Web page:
19. Juli, 13:05 Uhr
Sorry in advance for the wall of text. This is purely a thought experiment.
Some time ago I stumbled over the quote:
> _"Don’t buy upgrades, ride up grades"_ - Eddy Merckx
Upon reading this i immediately rode up a steep gradient, but later realized that this doesn't
necessarily mean to _ride up grades_ specifically, just ride more, as
_up grades_ might just be the necessary word play to make the quote more
It seems plausible to me that _training_ achievements (compared to other riders)
doesn't mean much as long as the equipment differs. This made me thinking
about theoretical vs. practical training efficiency:
_For those of us who want to get better themselves instead of just being better
than others, does - and if yes - in what way does equipment quality make a difference?_
Some derived examples including my assumptions (lets say, all unmentioned
variables like road quality, bike type (drop bar vs. straight, geometry) and
other equipment are basically the same):
1. Rider A rides a good bike for 100km in 1 hour. Rider B rides a worse
bike (say 50% efficiency of A's bike) for 100km in 2 hours. Can I assume that
watts, calories burned, heart rate and training effect are roughly the same in
both cases? Air resistance is obviously an issue here, but if that was
1. Rider A rides a good bike for 100km in 5 hours. Rider B rides a worse
bike (say 80% efficiency of A's bike) for 80km in 5 hours. Can I assume that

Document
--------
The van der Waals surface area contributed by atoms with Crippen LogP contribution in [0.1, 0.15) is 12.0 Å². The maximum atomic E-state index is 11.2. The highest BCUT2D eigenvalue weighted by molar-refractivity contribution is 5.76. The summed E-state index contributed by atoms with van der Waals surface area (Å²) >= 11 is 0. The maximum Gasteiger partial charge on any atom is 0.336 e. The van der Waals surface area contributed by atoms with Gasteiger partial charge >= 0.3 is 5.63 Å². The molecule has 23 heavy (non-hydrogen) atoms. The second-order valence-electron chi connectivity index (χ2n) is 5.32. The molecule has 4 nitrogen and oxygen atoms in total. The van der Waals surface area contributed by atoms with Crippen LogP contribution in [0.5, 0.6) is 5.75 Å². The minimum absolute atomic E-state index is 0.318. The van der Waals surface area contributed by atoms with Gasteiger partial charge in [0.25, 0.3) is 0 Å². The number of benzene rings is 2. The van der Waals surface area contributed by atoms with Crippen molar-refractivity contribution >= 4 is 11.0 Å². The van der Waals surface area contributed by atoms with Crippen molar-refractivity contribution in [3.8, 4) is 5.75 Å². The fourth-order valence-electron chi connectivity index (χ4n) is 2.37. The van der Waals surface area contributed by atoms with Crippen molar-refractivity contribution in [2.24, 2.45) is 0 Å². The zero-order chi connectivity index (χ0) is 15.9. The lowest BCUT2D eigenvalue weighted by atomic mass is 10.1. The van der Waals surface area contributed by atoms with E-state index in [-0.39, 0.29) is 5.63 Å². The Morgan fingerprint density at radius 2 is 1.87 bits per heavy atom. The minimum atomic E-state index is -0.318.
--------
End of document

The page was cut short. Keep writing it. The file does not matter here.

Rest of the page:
watts, calories burned, heart rate and training effect are the same in both
1. Or both have the same bike and both ride for an hour, but rider A rides a flat
path while rider B rides at a slight incline and slightly slower (say, in a
lower gear and the same cadence/power output as A). Again, I guess air
resistance might be an absolute physical factor, but apart from that? Is riding
up grades inherently better or worse than riding further or faster in flat terrain?
1. At the end, if rider A and rider B are identifal twins (clones); A trains on a
good bike, B on a bad bike but both put the same effort in, and then race each
other on the same bikes, would there be fundamental difference?
Generally: if two clones ride vastly different quality bikes on different
terrain, but both put the same effort in, what would the differences in training
The things I can think of is _technique and mental skills_:
there's an absolute difference if A is able to go
60km/h downhill on a good bike instead of B going 40km/h on a trash bike.
B might not aquire the skills to ride at absolutely higher speeds which A has,
so if both compare each other on the same good bikes, A might have slight
Also if the "incline experiment" is repeated with a very steep incline and thus a huge
speed difference, the skill set becomes different as riding uphill very slowly
adds a _balancing_ overhead (say the road is otherwise perfectly even without
obstancles, so no mental overhead from high speeds).
And of course training options - with certain bikes you might not even be able
to attempt certain styles of training (i.e. super high cadence or very steep
inclines on a fixie).
Note that this is a purely theoretical thought experiment, I'm not looking for a
guide to min/max my training or something. One of the reasons the question came
to my mind is that I'm riding a mid-range gravel bike with broader tyres and
obviously have to put more effort to keep up with a friend riding a better,
lighter bike with more gears and narrower tyres on the same tour. But if we
put the in same effort and then both competed on a cross bike ... ?